Thursday, 12 April 2012

Anti-virus is 30 years old

They don't make anti-virus
like this anymore
Once upon a time, frighteningly not that long ago, Ross M Greenberg wrote the first anti-virus software for the PC.

It was called FluShot and it was written in 1982, thirty years ago this year.

FluShot was a DOS program that required 10K RAM. Little information is available about it on the web, and what still exists appears to be largely in text files originally distributed over BBS.

According to this file, FluShot Plus 1.83 cost $19 and was:
"a form of protection from viral and trojan horse programs. It is table driven and offers security protection as well. You can write and/or read protect entire classes of programs. Additionally, you can automatically check programs when you first invoke FSP to determine if they've changed since you last looked at them. It will advise you when any program "goes TSR"."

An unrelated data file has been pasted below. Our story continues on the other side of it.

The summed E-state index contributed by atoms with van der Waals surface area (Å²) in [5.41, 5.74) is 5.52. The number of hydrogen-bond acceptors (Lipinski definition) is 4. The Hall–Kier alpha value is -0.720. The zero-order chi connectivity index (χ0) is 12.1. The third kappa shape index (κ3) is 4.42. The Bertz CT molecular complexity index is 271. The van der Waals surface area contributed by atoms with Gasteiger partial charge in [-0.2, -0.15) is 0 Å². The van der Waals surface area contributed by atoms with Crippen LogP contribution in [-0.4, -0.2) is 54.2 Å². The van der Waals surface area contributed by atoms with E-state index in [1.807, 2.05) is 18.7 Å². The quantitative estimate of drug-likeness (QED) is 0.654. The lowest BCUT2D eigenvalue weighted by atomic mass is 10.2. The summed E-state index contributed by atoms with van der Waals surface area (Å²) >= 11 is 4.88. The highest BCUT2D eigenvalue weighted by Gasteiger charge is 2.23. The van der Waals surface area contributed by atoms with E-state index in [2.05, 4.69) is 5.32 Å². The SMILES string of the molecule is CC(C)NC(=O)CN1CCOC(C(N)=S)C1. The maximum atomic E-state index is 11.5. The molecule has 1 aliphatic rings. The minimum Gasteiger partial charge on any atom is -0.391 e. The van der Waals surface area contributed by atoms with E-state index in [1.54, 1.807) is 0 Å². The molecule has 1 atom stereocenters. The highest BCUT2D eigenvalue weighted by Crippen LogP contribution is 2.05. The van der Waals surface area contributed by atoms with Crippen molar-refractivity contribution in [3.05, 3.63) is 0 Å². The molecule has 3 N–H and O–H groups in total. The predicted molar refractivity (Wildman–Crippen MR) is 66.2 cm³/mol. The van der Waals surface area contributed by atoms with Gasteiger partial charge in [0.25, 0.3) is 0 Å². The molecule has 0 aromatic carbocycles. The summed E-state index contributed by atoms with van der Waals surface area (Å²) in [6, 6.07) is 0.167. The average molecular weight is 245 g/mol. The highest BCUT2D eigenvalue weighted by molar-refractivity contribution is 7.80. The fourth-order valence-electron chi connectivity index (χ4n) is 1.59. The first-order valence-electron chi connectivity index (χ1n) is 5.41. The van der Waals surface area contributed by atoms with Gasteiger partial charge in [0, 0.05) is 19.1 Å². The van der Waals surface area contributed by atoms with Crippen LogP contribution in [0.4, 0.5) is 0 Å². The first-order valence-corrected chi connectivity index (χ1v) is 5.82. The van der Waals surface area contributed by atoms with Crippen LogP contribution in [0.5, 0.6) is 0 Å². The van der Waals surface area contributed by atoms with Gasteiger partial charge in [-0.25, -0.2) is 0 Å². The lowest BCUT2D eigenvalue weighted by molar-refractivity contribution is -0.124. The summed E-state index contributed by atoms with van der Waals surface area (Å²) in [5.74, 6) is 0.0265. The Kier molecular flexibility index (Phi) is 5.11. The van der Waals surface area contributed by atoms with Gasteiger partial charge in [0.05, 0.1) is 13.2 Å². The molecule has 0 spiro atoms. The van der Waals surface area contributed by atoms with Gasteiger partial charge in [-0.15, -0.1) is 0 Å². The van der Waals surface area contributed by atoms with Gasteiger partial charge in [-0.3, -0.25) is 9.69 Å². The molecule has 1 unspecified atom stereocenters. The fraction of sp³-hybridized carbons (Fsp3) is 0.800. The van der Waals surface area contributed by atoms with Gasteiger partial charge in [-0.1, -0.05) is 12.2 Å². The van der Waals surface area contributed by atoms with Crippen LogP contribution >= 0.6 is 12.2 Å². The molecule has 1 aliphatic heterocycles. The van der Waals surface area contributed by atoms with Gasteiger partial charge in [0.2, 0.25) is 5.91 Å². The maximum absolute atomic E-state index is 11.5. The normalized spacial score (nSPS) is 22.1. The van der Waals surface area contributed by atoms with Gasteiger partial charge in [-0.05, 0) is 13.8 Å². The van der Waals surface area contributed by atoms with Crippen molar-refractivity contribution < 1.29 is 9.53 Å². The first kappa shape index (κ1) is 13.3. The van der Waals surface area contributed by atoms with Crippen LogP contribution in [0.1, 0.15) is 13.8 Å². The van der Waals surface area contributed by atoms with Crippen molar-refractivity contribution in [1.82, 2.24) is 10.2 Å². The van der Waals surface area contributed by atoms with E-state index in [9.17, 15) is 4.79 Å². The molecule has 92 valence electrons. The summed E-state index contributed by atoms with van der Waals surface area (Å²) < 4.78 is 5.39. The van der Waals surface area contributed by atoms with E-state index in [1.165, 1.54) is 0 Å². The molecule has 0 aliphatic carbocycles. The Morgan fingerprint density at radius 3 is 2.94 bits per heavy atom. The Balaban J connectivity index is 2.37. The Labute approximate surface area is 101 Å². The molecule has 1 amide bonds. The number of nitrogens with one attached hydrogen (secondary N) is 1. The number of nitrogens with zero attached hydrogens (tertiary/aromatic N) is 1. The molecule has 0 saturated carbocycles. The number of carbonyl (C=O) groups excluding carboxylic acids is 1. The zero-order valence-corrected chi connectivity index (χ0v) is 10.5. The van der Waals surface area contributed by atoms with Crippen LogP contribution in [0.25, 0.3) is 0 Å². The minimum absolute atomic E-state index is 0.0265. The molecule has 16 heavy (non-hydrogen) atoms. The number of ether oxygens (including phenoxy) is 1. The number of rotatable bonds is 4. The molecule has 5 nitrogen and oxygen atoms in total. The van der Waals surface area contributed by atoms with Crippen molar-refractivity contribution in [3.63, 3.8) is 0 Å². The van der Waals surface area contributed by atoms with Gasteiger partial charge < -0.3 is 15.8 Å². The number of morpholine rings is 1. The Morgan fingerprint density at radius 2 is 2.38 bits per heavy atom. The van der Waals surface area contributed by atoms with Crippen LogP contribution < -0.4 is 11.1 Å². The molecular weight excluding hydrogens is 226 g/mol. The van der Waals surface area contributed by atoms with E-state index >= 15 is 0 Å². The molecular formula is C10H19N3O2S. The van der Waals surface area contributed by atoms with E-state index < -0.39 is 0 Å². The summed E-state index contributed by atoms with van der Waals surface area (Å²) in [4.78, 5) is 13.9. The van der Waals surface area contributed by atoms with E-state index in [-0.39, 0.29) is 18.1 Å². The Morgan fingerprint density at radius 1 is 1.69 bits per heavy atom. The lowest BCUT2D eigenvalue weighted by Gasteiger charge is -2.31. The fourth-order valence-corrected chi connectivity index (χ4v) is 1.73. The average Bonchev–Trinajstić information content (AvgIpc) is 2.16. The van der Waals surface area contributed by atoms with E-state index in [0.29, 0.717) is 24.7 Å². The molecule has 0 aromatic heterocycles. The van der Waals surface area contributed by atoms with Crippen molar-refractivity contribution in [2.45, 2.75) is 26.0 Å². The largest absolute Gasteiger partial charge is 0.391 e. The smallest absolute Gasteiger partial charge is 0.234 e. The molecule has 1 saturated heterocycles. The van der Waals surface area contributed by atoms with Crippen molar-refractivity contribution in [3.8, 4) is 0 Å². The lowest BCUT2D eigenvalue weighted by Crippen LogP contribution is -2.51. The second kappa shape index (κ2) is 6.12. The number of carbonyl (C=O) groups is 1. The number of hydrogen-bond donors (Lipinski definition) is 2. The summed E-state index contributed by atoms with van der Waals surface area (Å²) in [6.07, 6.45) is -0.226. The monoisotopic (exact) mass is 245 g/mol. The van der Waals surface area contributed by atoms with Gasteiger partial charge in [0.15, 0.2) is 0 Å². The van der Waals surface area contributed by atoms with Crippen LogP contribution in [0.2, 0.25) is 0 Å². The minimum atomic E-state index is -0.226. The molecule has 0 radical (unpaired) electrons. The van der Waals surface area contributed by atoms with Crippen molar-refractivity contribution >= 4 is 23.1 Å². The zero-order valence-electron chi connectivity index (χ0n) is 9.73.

In another file, dated Jan. 23, 1989, a slightly earlier version of the program (1.4) was recommended:
"Protection (to a limited degree) from these virus strains is available in the programs CHKUP12.ARC (Checkup v1.2), and FSP_14.ARC (FluShot Plus v1.4), which are all available on the SCP Business BBS, 105/301 FidoNet, by REQUEST ONLY at 1-503-648-6687 (PC-Pursuitable)."
While searching for information on this program I stumbled across some reviews a colleague of mine wrote in 1988 for PC Magazine. Neil Rubenking wrote a full page on four products, including FluShot Plus 1.2, two separate programs both called Vaccine as well as another called Mace Vaccine.

The screenshot above, from this review, shows Neil in possession of some pretty massive hard disks. One was 20MB.

Testing and reviewing anti-virus has never been easy, but testers like Neil, myself and others certainly face a tougher challenge today than way back then.